Many people going through a divorce or a bankruptcy seek answers on how to remove their ex from the deed and mortgage of a home, condo, or other property.
First, we need to review the difference between the deed and the mortgage. A deed is a document that entitles a person to a right in the home and to the home. A person may be on a deed as a way to avoid probate. For example, a mother may add a son to the deed so that the property may pass to the son upon the mother’s death. In other cases, a married couple each put their name of the deed to demonstrate that the property is jointly shared by both of them.
A mortgage, on the other hand, is the contract for responsibility to pay the debt owed on the property. The mortgage is the total debt owed and most people make monthly payments on the principal balance, the interest rate, and often the property taxes and homeowners’ insurance (also known collectively as escrow).
If you are listed on the mortgage, this does not necessarily mean you are on the deed. If you are listed on the deed, you may not be on the mortgage. It is important to review both documents individually to see what your name is listed on.
Here is how you can remove an ex from the deed:
- They transfer the property to you
- You transfer the property to them
In most cases, property can be transferred by signing a document called a Quit Claim Deed. You should meet with a real estate attorney who is knowledgeable and experienced in preparing Quit Claim Deeds. The Quit Claim Deed will transfer the property from both of your names into one of your names. Then, the document is filed in your county’s property records and one of you will become the official owner of the property.
Seems simple, right? It could be. However, it could also be problematic if there is equity in the property. If you purchased the property for $200,000, but now the property is worth $275,000, your ex may believe they should receive a portion of the equity in the increased value of the home. In our example, in a Florida divorce if the house was purchased during the marriage, a spouse could be entitled to half of the equity of the home or $37,500 (equity of $75,000 divided by 2). A spouse may not want to transfer the property to you without some compensation.
The other problem could arise if your ex is on the deed and the mortgage. It would not make sense for your ex to sign off on their rights to property, but then still be responsible and liable for owing money on the property they no longer have rights to. Any good lawyer would advise against signing off on the title to the home if the person is still obligated on the mortgage.
Here is how you can remove an ex from the mortgage:
- Pay off the debt
- Refinance the property
- Sell the property
- File Bankruptcy
Pay off the debt – Once you pay off the debt in full, there will be no mortgage. The bank will file a notice of Satisfaction of Mortgage with your county’s property records and this will show there is no longer a mortgage on the property. Once there is no mortgage, you only need to resolve if the other person is on the deed or not (see above).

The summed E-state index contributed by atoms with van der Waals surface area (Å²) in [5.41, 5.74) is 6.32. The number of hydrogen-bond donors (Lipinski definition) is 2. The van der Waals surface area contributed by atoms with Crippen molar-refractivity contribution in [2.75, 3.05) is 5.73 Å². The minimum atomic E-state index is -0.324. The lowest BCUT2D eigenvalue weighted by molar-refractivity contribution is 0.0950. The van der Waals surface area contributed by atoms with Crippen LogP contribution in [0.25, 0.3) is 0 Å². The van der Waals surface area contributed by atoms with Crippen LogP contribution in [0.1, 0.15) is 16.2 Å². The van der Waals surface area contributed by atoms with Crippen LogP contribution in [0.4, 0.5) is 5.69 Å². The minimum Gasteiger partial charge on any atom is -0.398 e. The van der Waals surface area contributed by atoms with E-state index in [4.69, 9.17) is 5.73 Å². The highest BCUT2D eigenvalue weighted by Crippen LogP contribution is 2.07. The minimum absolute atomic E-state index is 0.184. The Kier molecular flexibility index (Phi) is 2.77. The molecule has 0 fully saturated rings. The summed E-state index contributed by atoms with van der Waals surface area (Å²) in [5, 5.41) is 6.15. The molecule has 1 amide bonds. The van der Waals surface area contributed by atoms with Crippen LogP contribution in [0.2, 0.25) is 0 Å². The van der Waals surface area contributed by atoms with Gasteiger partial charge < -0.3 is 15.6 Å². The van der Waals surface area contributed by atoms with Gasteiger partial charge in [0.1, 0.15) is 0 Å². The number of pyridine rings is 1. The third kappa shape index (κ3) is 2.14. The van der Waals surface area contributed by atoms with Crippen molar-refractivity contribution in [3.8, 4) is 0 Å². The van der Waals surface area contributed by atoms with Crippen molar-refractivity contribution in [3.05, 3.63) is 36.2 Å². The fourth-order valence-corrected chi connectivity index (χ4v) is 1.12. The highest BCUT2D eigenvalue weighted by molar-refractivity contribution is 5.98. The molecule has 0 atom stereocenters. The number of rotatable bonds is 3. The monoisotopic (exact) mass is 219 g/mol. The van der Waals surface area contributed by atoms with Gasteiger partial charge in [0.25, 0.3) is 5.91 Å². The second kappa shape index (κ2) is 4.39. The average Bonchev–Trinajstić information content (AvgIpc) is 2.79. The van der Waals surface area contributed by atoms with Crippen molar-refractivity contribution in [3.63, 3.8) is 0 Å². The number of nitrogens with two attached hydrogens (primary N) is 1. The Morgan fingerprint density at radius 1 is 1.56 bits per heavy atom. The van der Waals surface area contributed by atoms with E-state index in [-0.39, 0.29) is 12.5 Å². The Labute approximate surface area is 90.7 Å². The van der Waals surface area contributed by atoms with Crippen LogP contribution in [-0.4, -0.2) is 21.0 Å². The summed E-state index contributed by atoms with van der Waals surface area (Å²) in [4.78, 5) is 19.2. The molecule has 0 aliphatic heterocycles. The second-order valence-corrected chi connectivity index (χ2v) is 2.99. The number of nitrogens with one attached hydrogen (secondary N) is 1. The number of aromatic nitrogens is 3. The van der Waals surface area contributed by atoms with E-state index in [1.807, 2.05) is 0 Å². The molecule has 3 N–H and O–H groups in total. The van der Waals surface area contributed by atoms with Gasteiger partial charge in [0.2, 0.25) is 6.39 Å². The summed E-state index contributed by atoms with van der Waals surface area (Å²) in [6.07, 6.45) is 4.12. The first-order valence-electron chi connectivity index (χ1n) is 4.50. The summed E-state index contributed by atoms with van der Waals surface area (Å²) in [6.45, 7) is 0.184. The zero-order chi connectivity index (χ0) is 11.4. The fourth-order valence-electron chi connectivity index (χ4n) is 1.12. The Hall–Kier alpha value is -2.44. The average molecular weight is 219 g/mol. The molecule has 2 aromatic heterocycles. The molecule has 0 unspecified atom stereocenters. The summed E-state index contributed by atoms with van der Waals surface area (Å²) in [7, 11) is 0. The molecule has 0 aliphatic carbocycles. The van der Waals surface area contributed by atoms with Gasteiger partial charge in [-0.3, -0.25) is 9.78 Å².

The likelihood of an ex paying off a mortgage while going through a breakup, finding a new place to live, etc. is often low. This is not a common resolution. However, if you are going through a divorce and you are receiving a lump sum payout (alimony, retirement account distribution, etc), this may be a possibility. Paying off the debt removes the financial liability for both of you on the property.
Refinance the property – A more common option is to refinance the property. The person who is going to keep the property will need to refinance the mortgage and refinance it into their name only. The person who is going to refinance will need to make sure their credit score and credit history are in good shape before trying this option. Additionally, the person keeping the house is going to need to have a solid work history (at least two years at the same place), copies of their tax returns, and proof of their paystubs and income. An organized person with all their financial documents ready to go is a much better candidate for refinance.
Sell the property – While not a popular idea, if you cannot pay off or refinance the mortgage, another realistic option is to sell the property. Selling the property will then allow you to pay off the mortgage and sever all ties between you and your ex. If you are no longer financially tied through a mortgage, you can walk away with a fresh start. When you sell the property, the mortgage gets paid off and the deed will transfer to the new owners. This is an opportunity to address both issues (deed and mortgage) through one transaction.
*Bonus: If the home has equity in it, you and your ex may be able to split whatever is left in order to start a new life and household with some funds.
File Bankruptcy – A bankruptcy should be considered a last resort. If you are considering filing bankruptcy for other reasons (credit card debt, medical bills, loss of income), a bankruptcy may resolve a mortgage issue also. In the figure below, each party is connected to the bank that holds the mortgage on the property. When you file for bankruptcy, you can remove your responsibility on the mortgage if you surrender your rights to the property. You would no longer be a part of this diagram. Bankruptcy allows you to remove yourself from the picture below all together. This also means that the other person would remain solely liable to the bank.
Meeting with an experienced bankruptcy attorney can help you understand the options for your particular situation. There is no substitution for the advice an experienced bankruptcy attorney can provide. Contact Feher Law to set up your complimentary bankruptcy consultation at 727-359-0367 or Kfeher@FeherLaw.com.